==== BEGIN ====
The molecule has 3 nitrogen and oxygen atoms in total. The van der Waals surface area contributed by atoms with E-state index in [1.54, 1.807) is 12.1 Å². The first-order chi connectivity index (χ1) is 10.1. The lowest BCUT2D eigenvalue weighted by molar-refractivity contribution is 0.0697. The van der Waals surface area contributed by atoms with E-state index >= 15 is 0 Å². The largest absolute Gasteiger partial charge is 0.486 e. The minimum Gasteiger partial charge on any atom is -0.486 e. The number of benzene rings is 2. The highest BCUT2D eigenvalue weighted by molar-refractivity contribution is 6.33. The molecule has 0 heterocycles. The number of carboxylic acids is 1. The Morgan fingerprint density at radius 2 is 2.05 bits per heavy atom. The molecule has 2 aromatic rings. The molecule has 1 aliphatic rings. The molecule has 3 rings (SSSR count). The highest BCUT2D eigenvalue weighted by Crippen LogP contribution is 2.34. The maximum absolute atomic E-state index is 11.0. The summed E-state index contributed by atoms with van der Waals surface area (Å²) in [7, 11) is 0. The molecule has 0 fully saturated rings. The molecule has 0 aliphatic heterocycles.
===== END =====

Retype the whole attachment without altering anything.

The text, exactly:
The molecule has 3 nitrogen and oxygen atoms in total. The van der Waals surface area contributed by atoms with E-state index in [1.54, 1.807) is 12.1 Å². The first-order chi connectivity index (χ1) is 10.1. The lowest BCUT2D eigenvalue weighted by molar-refractivity contribution is 0.0697. The van der Waals surface area contributed by atoms with E-state index >= 15 is 0 Å². The largest absolute Gasteiger partial charge is 0.486 e. The minimum Gasteiger partial charge on any atom is -0.486 e. The number of benzene rings is 2. The highest BCUT2D eigenvalue weighted by molar-refractivity contribution is 6.33. The molecule has 0 heterocycles. The number of carboxylic acids is 1. The Morgan fingerprint density at radius 2 is 2.05 bits per heavy atom. The molecule has 2 aromatic rings. The molecule has 1 aliphatic rings. The molecule has 3 rings (SSSR count). The highest BCUT2D eigenvalue weighted by Crippen LogP contribution is 2.34. The maximum absolute atomic E-state index is 11.0. The summed E-state index contributed by atoms with van der Waals surface area (Å²) in [7, 11) is 0. The molecule has 0 fully saturated rings. The molecule has 0 aliphatic heterocycles.